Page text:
Tax Penalties And Interest

IRS Tax Settlement

Why Does The IRS Charge Penalties And Interest

According to the IRS, penalties exist to encourage voluntary compliance by supporting the standards of behavior required by the Internal Revenue Code. The goal is to ensure that taxpayers properly prepare tax returns, file tax returns timely, and pay tax obligations when due. Interest is a way for the IRS to ensure that the value of taxes due is not depreciated.

IRS Tax Penalties

The IRS has the right to impose penalties against a taxpayer for many reasons. The two primary types of penalties assessed against taxpayers under the tax code if for the IRS to assess penalties for failure to file issues, as well as failure to pay taxes due. In order to avoid issues, it is crucial to file taxes when due and pay all taxes when due. If a taxpayer is not able to file or pay as required, the best option is to file for an Extension to File or an Extension to Pay.

The requirements to file tax returns or pay taxes due on time seem self-explanatory, if a taxpayer wants to avoid tax penalties. However, many times the penalties are assessed when a taxpayer unintentionally fails to file or pay. For instance, if a tax return is not signed, it does not get credit for being filed until such time as the return is actually signed. Therefore, if a taxpayer waits to file taxes until the due date, and the return is not signed, it may count as an unfiled return if the IRS has to request that it be signed after the due date. Another issue is that the post-mark date on the envelope governs for filing purposes. This means that if a tax return or payment is due on April 15, you must make sure that the postmark is on April 15 or prior. Having the postage mark placed on the envelope at 12:01 a.m. on April 16 could lead to a late filing and late filing penalties.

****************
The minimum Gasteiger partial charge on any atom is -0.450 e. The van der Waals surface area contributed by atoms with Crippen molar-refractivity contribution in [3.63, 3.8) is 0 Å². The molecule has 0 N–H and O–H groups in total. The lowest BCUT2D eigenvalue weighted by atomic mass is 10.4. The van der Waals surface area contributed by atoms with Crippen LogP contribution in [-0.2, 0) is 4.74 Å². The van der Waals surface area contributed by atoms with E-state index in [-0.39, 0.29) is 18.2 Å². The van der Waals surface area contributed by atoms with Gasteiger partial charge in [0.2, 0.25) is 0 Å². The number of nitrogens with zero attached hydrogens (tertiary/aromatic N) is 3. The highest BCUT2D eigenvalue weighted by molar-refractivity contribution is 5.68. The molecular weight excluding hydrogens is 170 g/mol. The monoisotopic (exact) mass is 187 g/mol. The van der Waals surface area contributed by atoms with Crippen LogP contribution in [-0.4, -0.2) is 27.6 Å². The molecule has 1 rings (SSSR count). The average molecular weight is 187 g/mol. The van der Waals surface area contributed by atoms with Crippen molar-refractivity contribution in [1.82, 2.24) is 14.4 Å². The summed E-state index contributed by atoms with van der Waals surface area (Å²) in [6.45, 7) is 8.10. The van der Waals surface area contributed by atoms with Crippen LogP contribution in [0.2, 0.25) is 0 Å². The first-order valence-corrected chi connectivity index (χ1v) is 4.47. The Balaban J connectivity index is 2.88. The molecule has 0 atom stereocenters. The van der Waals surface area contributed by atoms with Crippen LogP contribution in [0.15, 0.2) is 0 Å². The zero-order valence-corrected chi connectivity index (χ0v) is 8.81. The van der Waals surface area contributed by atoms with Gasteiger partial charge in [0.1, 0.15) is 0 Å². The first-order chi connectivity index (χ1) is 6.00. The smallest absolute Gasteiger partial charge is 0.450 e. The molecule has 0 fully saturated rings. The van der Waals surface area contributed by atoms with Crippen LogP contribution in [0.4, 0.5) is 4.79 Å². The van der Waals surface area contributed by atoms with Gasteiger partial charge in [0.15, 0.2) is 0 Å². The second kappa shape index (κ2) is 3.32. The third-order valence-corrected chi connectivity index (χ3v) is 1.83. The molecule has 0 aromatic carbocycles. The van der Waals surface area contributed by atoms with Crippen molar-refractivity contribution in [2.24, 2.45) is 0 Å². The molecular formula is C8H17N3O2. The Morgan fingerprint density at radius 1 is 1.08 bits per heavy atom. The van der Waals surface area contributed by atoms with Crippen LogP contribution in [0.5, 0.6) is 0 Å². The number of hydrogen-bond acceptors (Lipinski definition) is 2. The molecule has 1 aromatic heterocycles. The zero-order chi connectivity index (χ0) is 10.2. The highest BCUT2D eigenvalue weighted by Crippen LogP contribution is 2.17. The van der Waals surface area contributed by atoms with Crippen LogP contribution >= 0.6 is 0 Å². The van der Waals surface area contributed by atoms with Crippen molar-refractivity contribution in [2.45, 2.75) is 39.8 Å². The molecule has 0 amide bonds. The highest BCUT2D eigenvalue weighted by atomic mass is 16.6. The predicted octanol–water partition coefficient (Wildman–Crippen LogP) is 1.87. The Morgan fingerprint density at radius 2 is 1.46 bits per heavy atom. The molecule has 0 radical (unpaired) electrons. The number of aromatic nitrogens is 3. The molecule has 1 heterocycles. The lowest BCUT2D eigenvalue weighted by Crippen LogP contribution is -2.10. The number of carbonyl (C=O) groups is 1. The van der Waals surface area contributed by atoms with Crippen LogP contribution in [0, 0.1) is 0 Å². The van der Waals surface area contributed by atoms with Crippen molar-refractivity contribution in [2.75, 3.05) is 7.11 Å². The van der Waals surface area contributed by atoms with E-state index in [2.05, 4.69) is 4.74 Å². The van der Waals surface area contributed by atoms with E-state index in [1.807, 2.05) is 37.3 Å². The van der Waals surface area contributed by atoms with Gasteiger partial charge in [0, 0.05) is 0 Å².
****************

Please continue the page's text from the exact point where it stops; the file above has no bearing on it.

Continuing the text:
When a taxpayer does incur IRS Penalties, options may still be available to avoid or minimize penalties. For instance, a taxpayer has several options to obtain relief from IRS penalties. The first option is that a taxpayer has the right to appeal the imposition of IRS penalties. Another option is for taxpayers to request an abatement of IRS penalties. A final option is for a taxpayer to seek reassessment of IRS penalties. Though these options exist, it is best to either file and pay ontime, or seek an extension, as sure methods to avoid IRS penalties for failure to file and failure to pay.

Equitable Relief

If a taxpayer is unable to qualify for Innocent Spouse Relief or Separation of Liability Relief, the taxpayer can still seek Equitable Relief from the IRS. Equitable Relief is a means for the IRS to make a fair and reasonable determination of tax liability for taxpayers that do not qualify for other relief. To be considered for Equitable Relief, the following conditions must be satisfied:

  • Joint Tax Return: A joint tax return must have been filed by the individual requesting relief and his/her spouse.
  • Tax Obligation: Tax relief can be sought for both understated taxes due and for unpaid taxes due.
  • Only Remaining Remedy: To be considered, a taxpayer cannot qualify for Innocent Spouse Relief or Separation of Liability Relief.
  • Lack of Knowledge: The individual asking for relief can show that he/she did not know and had no reason to know of the understated tax filing.
  • Spouse at Fault: Relief can only be provided on the portion of tax due that is attributable to the other spouse’s liability whether in whole or proportionally.